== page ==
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The Foothill Dragon Press

The Student News Site of Foothill Technology High School

The Foothill Dragon Press

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Step right up to the media circus

Look over there – it’s a bird, it’s a plane, it’s a bigot!

The Supreme Court recently ruled 8-1 in Snyder v. Phelps that the First Amendment protects funeral picketing, in favor of the Westboro Baptist Church, a small religious group from Kansas of about 100 members that have gained national media attention due to their practice of picketing the funerals of American soldiers.

Some have criticized the ruling, stating that the protests caused real harm to the families, and that their speech is offensive. However, the protection of free speech does cover this hate-fueled rhetoric.

Flag burners are protected by free speech even if others disagree with them, because to erode their right to express their views sets a dangerous precedent, that these rights can be eroded in the future if people disagree with another message. If a newspaper ran a story that offended people, could they be shut down? Of course not.

Saying that they are protected by free speech does not suggest that anyone agrees with them, and that was never the question before the court, but rather that free speech is a fundamental value in our society. On a more emotional level, most of us would love to be able to silence them, but we cannot abandon the principles of our democracy.

Even for individuals who are perhaps only useful in showing that there are things both sides of the political spectrum can agree on – they have been soundly criticized by both the left and the right.

If they had escalated into any threats of violence, they could have been taken in for it under the law. There’s a difference between saying something offensive and suggesting that you are going to cause someone harm.

In this instance, though their “Thank God for dead soldiers” posters make the average American angry or upset, they have not threatened to shoot anyone or start any fires to make their point. They had a legal right to protest in a public area.

Indeed, it seems like their point is being made well enough already, with all of this national attention we’re lavishing upon them. The same thing that seems to be pulling the American eye to Lindsay Lohan or Charlie Sheen’s respective downward spirals has drawn our attention to this tiny group that now has a voice in the national discourse disproportionate to its actual size and natural scope of influence.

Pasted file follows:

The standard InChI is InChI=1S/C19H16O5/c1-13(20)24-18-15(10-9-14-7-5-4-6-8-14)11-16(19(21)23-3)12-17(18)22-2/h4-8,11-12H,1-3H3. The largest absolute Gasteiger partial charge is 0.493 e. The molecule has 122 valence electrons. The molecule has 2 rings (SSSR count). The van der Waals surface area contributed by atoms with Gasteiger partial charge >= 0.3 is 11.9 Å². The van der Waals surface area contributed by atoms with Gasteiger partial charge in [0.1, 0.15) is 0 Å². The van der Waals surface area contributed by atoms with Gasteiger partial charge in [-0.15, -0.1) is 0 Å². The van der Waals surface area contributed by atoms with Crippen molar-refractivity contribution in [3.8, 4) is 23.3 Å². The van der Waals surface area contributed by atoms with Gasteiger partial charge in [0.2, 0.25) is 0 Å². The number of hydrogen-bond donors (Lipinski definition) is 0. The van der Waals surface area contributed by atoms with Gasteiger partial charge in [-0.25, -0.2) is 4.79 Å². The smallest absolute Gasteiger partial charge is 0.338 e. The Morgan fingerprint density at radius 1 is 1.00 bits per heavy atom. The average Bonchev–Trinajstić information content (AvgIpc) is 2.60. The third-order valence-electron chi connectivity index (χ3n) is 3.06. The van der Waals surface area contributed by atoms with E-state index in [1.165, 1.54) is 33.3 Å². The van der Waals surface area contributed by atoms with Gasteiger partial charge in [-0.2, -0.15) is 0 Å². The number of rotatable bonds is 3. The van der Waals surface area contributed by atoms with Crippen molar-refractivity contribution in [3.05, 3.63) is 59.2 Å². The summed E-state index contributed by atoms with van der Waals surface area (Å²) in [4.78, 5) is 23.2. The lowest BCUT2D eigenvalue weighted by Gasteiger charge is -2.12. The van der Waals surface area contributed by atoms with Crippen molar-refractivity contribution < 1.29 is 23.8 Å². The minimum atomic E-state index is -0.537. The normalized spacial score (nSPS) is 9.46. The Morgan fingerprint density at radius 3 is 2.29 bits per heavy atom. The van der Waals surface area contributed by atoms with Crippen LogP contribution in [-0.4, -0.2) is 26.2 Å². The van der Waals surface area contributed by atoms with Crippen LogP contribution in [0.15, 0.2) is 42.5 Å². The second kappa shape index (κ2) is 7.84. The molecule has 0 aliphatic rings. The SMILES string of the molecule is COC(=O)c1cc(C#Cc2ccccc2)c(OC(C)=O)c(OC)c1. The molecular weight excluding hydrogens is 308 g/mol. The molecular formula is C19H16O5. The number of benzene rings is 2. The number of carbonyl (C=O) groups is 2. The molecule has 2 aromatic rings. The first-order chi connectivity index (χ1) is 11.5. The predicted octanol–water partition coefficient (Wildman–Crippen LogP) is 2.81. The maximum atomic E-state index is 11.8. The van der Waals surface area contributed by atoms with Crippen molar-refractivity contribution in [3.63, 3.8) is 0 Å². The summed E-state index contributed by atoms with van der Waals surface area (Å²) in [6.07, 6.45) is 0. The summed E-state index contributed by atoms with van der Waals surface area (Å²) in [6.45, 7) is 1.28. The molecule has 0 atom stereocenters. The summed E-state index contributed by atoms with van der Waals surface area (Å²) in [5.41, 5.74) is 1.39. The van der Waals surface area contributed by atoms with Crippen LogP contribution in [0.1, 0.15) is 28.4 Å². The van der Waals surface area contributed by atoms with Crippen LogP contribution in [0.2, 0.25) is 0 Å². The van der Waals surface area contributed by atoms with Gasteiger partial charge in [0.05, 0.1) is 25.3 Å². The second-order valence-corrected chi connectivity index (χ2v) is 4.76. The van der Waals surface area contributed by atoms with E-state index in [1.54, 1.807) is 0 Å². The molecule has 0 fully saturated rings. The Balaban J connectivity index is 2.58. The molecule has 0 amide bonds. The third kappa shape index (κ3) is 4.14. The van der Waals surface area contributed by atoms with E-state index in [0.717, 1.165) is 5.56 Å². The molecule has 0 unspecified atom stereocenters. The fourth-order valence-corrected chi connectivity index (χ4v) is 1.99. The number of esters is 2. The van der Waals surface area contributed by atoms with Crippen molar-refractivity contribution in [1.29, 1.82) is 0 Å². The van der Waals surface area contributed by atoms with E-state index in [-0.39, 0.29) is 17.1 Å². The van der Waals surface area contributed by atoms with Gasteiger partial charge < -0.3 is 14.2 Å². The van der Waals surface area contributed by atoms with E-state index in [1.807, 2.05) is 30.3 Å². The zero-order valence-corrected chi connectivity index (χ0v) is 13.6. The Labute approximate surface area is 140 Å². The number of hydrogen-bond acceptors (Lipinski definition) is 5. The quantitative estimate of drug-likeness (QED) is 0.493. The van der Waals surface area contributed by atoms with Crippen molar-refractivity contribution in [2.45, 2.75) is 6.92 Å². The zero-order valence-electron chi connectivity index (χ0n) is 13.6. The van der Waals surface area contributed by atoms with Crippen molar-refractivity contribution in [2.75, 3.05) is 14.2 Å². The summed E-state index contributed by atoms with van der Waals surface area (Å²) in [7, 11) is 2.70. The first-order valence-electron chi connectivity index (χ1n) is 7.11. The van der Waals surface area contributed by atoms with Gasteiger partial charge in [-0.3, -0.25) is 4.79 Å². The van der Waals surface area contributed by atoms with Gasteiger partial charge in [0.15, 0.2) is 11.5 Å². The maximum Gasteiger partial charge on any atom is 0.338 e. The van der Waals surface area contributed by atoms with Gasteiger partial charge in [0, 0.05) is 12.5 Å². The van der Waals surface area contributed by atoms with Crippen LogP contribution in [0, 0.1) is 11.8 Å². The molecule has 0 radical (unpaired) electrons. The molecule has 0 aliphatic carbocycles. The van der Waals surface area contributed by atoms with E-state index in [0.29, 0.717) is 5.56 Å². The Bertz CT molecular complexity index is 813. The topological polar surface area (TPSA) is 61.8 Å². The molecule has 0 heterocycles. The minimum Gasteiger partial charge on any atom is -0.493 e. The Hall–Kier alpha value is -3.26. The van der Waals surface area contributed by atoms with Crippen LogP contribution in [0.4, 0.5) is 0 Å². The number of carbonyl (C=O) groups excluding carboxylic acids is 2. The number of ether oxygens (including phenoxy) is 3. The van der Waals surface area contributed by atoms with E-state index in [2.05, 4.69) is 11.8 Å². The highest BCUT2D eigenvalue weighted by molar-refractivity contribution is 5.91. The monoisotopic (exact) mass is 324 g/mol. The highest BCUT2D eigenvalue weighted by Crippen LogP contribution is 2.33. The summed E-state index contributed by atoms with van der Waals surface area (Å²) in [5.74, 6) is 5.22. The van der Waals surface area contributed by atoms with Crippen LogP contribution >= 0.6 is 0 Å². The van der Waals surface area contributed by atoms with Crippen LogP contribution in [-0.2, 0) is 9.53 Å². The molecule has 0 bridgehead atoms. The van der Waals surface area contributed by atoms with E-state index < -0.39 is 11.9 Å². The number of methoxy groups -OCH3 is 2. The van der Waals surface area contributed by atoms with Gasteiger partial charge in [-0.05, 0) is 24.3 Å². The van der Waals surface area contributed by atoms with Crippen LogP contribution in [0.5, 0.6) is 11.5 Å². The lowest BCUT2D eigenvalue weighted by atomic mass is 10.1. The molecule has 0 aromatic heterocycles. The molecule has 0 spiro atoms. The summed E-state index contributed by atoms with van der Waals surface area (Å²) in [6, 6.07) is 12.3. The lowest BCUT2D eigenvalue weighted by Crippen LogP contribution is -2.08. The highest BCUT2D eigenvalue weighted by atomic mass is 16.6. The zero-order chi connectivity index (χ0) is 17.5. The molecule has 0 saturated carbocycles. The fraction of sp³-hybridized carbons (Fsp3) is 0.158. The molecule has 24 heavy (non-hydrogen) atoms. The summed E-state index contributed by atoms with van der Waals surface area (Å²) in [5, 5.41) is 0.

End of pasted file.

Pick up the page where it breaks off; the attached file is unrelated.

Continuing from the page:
We’re passing the car crash on the highway but we can’t stop craning our necks and slowing down to look at it, until there’s a whole traffic jam behind us.

The New York Times reported that “Chief Justice Roberts suggested that a proper response to hurtful protests is general laws creating buffer zones around funerals and the like, rather than empowering juries to punish unpopular speech. Maryland, where the protest took place, now has such a law, as do, the chief justice said, 43 other states and the federal government.”

Here, their access to funerals is limited without attacking their free speech, avoiding the dangers of a precedent that free speech can be limited when it offends. States can impose reasonable restrictions on protests of this nature, and they should do so to protect these families.

Even though most have made it clear that they vehemently disagree with their practice of picketing funerals, we’re still providing the platform for them to spew from by pointing all of those cameras. Telling them that no one agrees with them is not going to stop them, not as long as we keep feeding the beast.

It seems that our collective energies would be better spent supporting the families suffering through the tragedy of losing children and the stress of encountering this crass rhetoric. Having empathy for the victims will do more good than giving this fringe element more attention than is warranted.

They don’t need a national media circus, they just need legal protections of a more begin nature. The offensive aggressors in this situation are the only one the attention is benefiting.

Craning our necks at the car crash isn’t helping anyone.

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Comments on articles are screened and those determined by editors to be crude, overly mean-spirited or that serve primarily as personal attacks will not be approved. The Editorial Review Board, made up of 11 student editors and a faculty adviser, make decisions on content.
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Step right up to the media circus